Volume 7 Supplement 1

International Network on Brief Interventions for Alcohol and Other Drugs (INEBRIA) Meeting 2011

Open Access

Screening, brief intervention, and referral to treatment for alcohol and other drug use among adolescents: evaluation of a pediatric residency curriculum

  • Sheryl Ryan1,
  • Shara Martel2,
  • Michael Pantalon3,
  • Steve Martino3,
  • Jeanette Tetrault4,
  • Stephen Thung5,
  • Steven Bernstein2,
  • Peggy Auinger6 and
  • Gail D’Onofrio2
Addiction Science & Clinical Practice20127(Suppl 1):A98


Published: 9 October 2012

Alcohol and other drug use and misuse are increasing in pediatric populations. As part of a US Substance Abuse and Mental Health Services Administration resident training grant, we sought to demonstrate the feasibility and effectiveness of initiating screening, brief intervention, and referral to treatment (SBIRT) in a pediatric residency program. We evaluated the efficacy of a training program for all second- and third-year pediatric and/or medicine/pediatric residents in an adolescent medicine rotation located in an urban teaching hospital. Main outcome measures were pre-/post-training knowledge scores, performance of the Brief Negotiated Interview (BNI) as measured by the BNI adherence scale in pre-/post-training standardized patient encounters (SPE), training satisfaction, and tracking of BNI performance. Thirty-four residents were trained (30 in pediatrics and four in medicine/pediatric programs). The mean age of participants was 28 years (range, 25-35 years); 26 (76%) were women. Fifty percent reported 0-5 hours of didactic training in medical school and residency. Thirty-five percent reported that they never had formal or informal teaching regarding alcohol and drug problems in their residency. There was a significant improvement in knowledge scores pre-/post-training (20.5 versus 23.4, p < 0.001) and a significant improvement in BNI adherence scores during SPE (3.1 versus 8.4, p < 0.001). Residents were very satisfied with their training, reporting a score of 1.6 on a scale of one to five (one = very satisfied, five = very dissatisfied). Integrating an SBIRT curriculum into a pediatric residency program is feasible and effective in increasing residents’ knowledge and skills in performing screening and brief interventions among adolescents and young adults.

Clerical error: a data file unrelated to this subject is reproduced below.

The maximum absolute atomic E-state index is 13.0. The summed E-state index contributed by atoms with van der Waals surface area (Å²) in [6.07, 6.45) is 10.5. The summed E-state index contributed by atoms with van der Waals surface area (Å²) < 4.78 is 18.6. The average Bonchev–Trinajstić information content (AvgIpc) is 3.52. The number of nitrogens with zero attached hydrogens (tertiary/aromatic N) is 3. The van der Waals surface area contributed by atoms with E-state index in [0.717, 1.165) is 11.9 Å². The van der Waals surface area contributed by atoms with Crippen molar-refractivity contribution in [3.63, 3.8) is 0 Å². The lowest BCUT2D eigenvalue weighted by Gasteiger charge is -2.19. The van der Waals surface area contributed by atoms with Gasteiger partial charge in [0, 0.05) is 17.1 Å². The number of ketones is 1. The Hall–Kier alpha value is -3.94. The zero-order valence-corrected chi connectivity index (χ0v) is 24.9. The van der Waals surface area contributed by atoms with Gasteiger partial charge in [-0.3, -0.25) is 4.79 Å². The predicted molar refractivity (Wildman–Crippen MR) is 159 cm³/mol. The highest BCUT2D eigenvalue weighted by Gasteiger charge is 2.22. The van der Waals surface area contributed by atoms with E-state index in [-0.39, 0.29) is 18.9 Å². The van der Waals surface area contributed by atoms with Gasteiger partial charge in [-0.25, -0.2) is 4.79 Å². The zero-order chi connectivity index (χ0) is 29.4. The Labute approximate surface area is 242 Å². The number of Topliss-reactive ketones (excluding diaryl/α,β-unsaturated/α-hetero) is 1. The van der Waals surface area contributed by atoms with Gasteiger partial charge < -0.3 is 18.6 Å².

Authors’ Affiliations

Department of Adolescent Medicine, Yale University School of Medicine
Department of Emergency Medicine, Yale University School of Medicine
Department of Psychiatry, Yale University School of Medicine
Department of General Internal Medicine, Yale University School of Medicine
Department of Obstetrics, Gynecology, and Reproductive Medicine, Yale University School of Medicine
Department of Neurology, University of Rochester Medical Center


© Ryan et al; licensee BioMed Central Ltd. 2012

This article is published under license to BioMed Central Ltd. This is an Open Access article distributed under the terms of the Creative Commons Attribution License (http://creativecommons.org/licenses/by/2.0), which permits unrestricted use, distribution, and reproduction in any medium, provided the original work is properly cited.